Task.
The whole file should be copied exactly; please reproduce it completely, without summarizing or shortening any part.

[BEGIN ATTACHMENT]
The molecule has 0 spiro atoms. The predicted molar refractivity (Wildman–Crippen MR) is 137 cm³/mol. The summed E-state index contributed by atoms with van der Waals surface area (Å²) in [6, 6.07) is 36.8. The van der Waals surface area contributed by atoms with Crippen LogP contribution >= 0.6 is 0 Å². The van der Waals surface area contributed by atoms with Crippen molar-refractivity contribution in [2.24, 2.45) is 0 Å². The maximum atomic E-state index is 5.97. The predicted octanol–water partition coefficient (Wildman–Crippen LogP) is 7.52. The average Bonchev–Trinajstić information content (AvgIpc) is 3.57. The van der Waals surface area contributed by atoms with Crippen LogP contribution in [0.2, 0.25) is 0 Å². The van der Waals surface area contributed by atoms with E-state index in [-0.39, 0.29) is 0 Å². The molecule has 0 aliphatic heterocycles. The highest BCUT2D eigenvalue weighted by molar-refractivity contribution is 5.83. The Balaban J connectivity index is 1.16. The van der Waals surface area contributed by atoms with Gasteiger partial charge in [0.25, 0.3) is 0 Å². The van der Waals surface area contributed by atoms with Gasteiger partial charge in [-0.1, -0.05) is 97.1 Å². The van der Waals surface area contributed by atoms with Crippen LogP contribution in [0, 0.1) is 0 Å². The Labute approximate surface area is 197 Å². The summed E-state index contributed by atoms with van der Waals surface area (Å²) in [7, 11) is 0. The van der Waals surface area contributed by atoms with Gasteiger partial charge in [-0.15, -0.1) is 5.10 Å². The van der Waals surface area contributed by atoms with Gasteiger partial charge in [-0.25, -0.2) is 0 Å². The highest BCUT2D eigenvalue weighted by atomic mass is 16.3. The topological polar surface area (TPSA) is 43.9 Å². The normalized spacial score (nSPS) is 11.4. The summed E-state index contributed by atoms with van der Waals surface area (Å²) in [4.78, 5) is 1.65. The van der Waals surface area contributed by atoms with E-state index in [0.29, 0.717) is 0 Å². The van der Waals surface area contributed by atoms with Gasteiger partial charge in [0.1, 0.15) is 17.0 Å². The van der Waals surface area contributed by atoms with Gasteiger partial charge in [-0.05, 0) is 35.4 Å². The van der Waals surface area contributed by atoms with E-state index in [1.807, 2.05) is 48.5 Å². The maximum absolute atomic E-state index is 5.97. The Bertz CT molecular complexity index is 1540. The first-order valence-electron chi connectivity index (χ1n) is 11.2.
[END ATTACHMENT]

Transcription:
The molecule has 0 spiro atoms. The predicted molar refractivity (Wildman–Crippen MR) is 137 cm³/mol. The summed E-state index contributed by atoms with van der Waals surface area (Å²) in [6, 6.07) is 36.8. The van der Waals surface area contributed by atoms with Crippen LogP contribution >= 0.6 is 0 Å². The van der Waals surface area contributed by atoms with Crippen molar-refractivity contribution in [2.24, 2.45) is 0 Å². The maximum atomic E-state index is 5.97. The predicted octanol–water partition coefficient (Wildman–Crippen LogP) is 7.52. The average Bonchev–Trinajstić information content (AvgIpc) is 3.57. The van der Waals surface area contributed by atoms with Crippen LogP contribution in [0.2, 0.25) is 0 Å². The van der Waals surface area contributed by atoms with E-state index in [-0.39, 0.29) is 0 Å². The molecule has 0 aliphatic heterocycles. The highest BCUT2D eigenvalue weighted by molar-refractivity contribution is 5.83. The Balaban J connectivity index is 1.16. The van der Waals surface area contributed by atoms with Gasteiger partial charge in [0.25, 0.3) is 0 Å². The van der Waals surface area contributed by atoms with Gasteiger partial charge in [-0.1, -0.05) is 97.1 Å². The van der Waals surface area contributed by atoms with Crippen LogP contribution in [0, 0.1) is 0 Å². The Labute approximate surface area is 197 Å². The summed E-state index contributed by atoms with van der Waals surface area (Å²) in [7, 11) is 0. The van der Waals surface area contributed by atoms with Gasteiger partial charge in [-0.15, -0.1) is 5.10 Å². The van der Waals surface area contributed by atoms with Gasteiger partial charge in [-0.25, -0.2) is 0 Å². The highest BCUT2D eigenvalue weighted by atomic mass is 16.3. The topological polar surface area (TPSA) is 43.9 Å². The normalized spacial score (nSPS) is 11.4. The summed E-state index contributed by atoms with van der Waals surface area (Å²) in [4.78, 5) is 1.65. The van der Waals surface area contributed by atoms with E-state index in [0.29, 0.717) is 0 Å². The van der Waals surface area contributed by atoms with Gasteiger partial charge in [0.1, 0.15) is 17.0 Å². The van der Waals surface area contributed by atoms with Gasteiger partial charge in [-0.05, 0) is 35.4 Å². The van der Waals surface area contributed by atoms with E-state index in [1.807, 2.05) is 48.5 Å². The maximum absolute atomic E-state index is 5.97. The Bertz CT molecular complexity index is 1540. The first-order valence-electron chi connectivity index (χ1n) is 11.2.